Sound is the original medium of healing – it has been utilized by every culture on every continent for many thousands of years. From the bells and gongs and bowls of Tibetan and Nepalese cultures, to the didgeridoo of the Australian Aborigines, to the drum and rattle of the Native Americans, sound has been used, and continues to be used to bring people from distressed states to relaxed, aware presence.
Part of the reason for sound’s effectiveness comes from the fact that we don’t just perceive sound through our ears, but rather through our entire bodies: our skin, our bones, and all the water in us conduct sound waves. We even have little antennas on every cell membrane that vibrate like tuning forks in response to the vibrational information in our environments.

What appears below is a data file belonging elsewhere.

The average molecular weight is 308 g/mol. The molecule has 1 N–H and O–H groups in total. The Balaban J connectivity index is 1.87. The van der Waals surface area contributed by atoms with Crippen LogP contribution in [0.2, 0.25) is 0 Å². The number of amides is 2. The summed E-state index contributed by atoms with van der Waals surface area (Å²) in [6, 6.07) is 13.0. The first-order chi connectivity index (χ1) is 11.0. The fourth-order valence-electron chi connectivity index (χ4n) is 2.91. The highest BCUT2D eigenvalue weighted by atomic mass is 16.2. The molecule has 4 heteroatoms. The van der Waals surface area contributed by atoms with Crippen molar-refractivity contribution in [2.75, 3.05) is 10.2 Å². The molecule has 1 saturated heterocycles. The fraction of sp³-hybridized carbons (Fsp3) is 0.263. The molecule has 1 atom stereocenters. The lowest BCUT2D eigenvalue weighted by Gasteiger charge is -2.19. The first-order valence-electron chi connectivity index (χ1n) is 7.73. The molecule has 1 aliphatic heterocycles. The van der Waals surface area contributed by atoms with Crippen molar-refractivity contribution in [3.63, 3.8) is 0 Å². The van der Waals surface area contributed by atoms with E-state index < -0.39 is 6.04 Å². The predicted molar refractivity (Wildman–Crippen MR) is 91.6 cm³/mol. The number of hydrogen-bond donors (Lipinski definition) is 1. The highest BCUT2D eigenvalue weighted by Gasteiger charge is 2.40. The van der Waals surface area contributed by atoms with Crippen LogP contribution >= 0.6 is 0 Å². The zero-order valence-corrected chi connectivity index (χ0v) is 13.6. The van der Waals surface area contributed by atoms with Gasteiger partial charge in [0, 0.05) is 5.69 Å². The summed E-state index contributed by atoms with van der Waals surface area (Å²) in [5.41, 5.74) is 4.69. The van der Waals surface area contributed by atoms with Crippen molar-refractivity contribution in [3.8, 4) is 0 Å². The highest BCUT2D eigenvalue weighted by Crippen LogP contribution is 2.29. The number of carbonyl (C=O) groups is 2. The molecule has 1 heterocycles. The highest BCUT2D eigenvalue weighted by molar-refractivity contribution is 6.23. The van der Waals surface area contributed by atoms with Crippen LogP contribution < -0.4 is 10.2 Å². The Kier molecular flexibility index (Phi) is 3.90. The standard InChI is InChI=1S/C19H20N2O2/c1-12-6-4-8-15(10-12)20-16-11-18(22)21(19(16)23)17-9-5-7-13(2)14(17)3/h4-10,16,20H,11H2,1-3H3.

Sound can be destructive to our wellbeing, as many of the stressors in our lives come from noise: in our homes and work places, in our environment, in our own heads. And sound can be constructive to our well-being, when applied consciously and intentionally. Therapeutically applied sound has the potential to soothe the nervous system, quiet and focus the mind, settle emotions, relieve pain, and more. The body responds to sound.